Dooley> It's super important to us and we've made a lot of big moves from a cultural perspective. One was naming a long-time employee, Alice Mathews, CEO. She's the first non-family member to have the CEO title - I'm the president and my dad's the chairman. Alice has been with us for over 20 years and started as an account executive, eventually became managing director of our Washington DC office and is now CEO. To have her in Knoxville is huge for our culture, which is arguably her primary focus - helping drive the culture, drive our core values. 

We've made a big investment in expanding our HR department, which has been huge for us, and we've got a lot of corporate initiatives that we're driving right now. One thing that really helps us from a cultural perspective is that, unlike a lot of other agencies that grow quickly, we've still got the core nucleus team from back when we were a 70-person agency 15 years ago. A lot of those folks are group account directors, creative directors, department heads, and so the culture is very much in place in that we're true to who we were 15 years ago even as we've rapidly scaled up and added a tremendous amount of folks. 

LBB> Moving on, I wanted to ask you about MoonPie. That campaign is just amazingly weird, which you don't see enough of in advertising...

Dooley> Amazingly weird is the strategy. We took them through a rigorous strategic planning process and the whole strategy for MoonPie is 'out of this world'. That's a double entendre because we get to ‘own’ outer space which gives us permission to get into any conversation about outer space. But the other part of 'out of this world' is being an irrational brand in an irrational, impulse-driven category, so the strategy gives us permission to be weird and have fun. And if you're not having fun with a CPG snack cake you're doing something wrong. This is not financial services or healthcare, it's a fun, quirky product with a weird name. 

There's a great story in that they're one of the most iconic brands in Tennessee. The two most iconic brands in Tennessee are Jack Daniels and MoonPie. MoonPie is a 100-year-old company, and my dad and grandad actually pitched MoonPie back in the 1970s and they didn't get the business. Then my dad and I went back 40 years later and did a new business pitch to the son of the guy that they had pitched 40 years earlier, and we won the business. It's cool that there's shared cultural values between MoonPie and Tombras in that we're two national brands that have been around a long time, are family owned, working together in Tennessee, and are both reinvigorated and having more success now than ever. There's a lot of stuff in the industry right now about how clients don't trust agencies, but there's a tremendous amount of trust between the MoonPie clients and Tombras. They've seen that the more they trust us and the more they give us the reins creatively, the better the business results and engagement gets. 

LBB> How do you see the next year panning out for Tombras? 

Dooley> I think it’s going to be a story like this one. We can safely say that we’re going to have another big growth year just on the new business that we’ve already won, and we’re hoping to make a MoonPie level impact for more of our clients. We’re doing some really splashy work. I think we’ll be having a conversation next year about more growth, more work, more new clients. It’s all about connecting data and creativity for business results and trying to do what we’re doing for long-time clients, like the US Department of Transportation, Orange Theory Fitness and MoonPie, for new brands and clients that we’re onboarding.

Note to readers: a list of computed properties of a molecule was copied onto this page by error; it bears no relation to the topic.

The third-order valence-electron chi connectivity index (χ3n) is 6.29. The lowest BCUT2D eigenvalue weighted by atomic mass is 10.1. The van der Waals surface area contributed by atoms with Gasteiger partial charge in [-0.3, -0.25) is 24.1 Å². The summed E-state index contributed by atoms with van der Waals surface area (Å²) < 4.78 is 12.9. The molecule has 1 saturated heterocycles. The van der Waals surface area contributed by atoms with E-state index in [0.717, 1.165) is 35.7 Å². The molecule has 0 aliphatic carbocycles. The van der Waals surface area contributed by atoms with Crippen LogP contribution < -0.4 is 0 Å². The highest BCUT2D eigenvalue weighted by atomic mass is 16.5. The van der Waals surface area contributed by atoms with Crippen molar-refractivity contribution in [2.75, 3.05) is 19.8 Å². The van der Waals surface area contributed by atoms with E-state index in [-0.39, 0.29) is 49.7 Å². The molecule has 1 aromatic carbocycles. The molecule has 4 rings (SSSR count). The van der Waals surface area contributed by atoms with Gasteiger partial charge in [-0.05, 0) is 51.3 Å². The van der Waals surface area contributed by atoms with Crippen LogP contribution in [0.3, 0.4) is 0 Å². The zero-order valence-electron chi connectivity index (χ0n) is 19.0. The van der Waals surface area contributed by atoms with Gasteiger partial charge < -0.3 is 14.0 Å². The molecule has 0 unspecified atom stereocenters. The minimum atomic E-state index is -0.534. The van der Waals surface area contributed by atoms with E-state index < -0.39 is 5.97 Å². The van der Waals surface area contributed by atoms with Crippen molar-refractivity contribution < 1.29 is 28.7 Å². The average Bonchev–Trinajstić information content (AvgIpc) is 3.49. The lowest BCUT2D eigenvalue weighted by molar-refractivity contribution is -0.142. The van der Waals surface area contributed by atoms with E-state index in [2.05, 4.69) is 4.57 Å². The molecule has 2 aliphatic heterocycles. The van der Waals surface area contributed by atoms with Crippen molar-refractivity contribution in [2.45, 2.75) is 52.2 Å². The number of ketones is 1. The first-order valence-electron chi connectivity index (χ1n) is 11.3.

LBB> And then more generally, how do you see the industry panning out? 

Dooley> I think a lot of the macrotrends right now play right into our favour. Sir Martin Sorrell has been right a lot when it comes to predicting the future and with S4 Capital he’s placed his bets on what he calls the holy trinity - data, content and digital media. If you look at the Tombras Group, while our legacy and what we’re known for is strategic planning and brand creative, we are incredibly strong at content, data and digital media. And that’s why our whole positioning is connecting data and creativity for business results. So I actually agree with Sir Martin that that’s where the emphasis is with CMOs right now. 

Think about it this way. What are the trends that are keeping CMOs up at night? It’s how do I get enough content out at scale, that is fast enough, cheap enough, still on brand, on strategy and still good? That’s a hard equation to figure out. Once you come up with that and you’re out of the world of 30-second TV spots,into six-second films or long-form, how do you blow that out in an omnichannel world and deliver it to all the right consumers on all the different channels and platforms and devices? Then their CEOs are asking how they measure, test and optimise and get the best ROI - and that’s where you land at the holy trinity of content, digital media and analytics. Where Sir Martin and I differ is that I think all of that has to be anchored in strategy and brand creative. You’ve got to have strategic planning and the big brand platform. That’s the engine that runs all of that. I don’t know if that’s going to be the trend forever but I think that’s going to be the trend that will drive the industry for the next 12 months. 

Think about what’s happened with VMLY&R, Wunderman Thompson and Accenture and Droga5 - the industry is moving towards where Tombras was 10 years ago. I truly believe that the fact that we got there as one of the first is what has allowed us to break out of being a long-time successful regional agency into a real national player and now a top independent agency in North America. 

Work from Tombras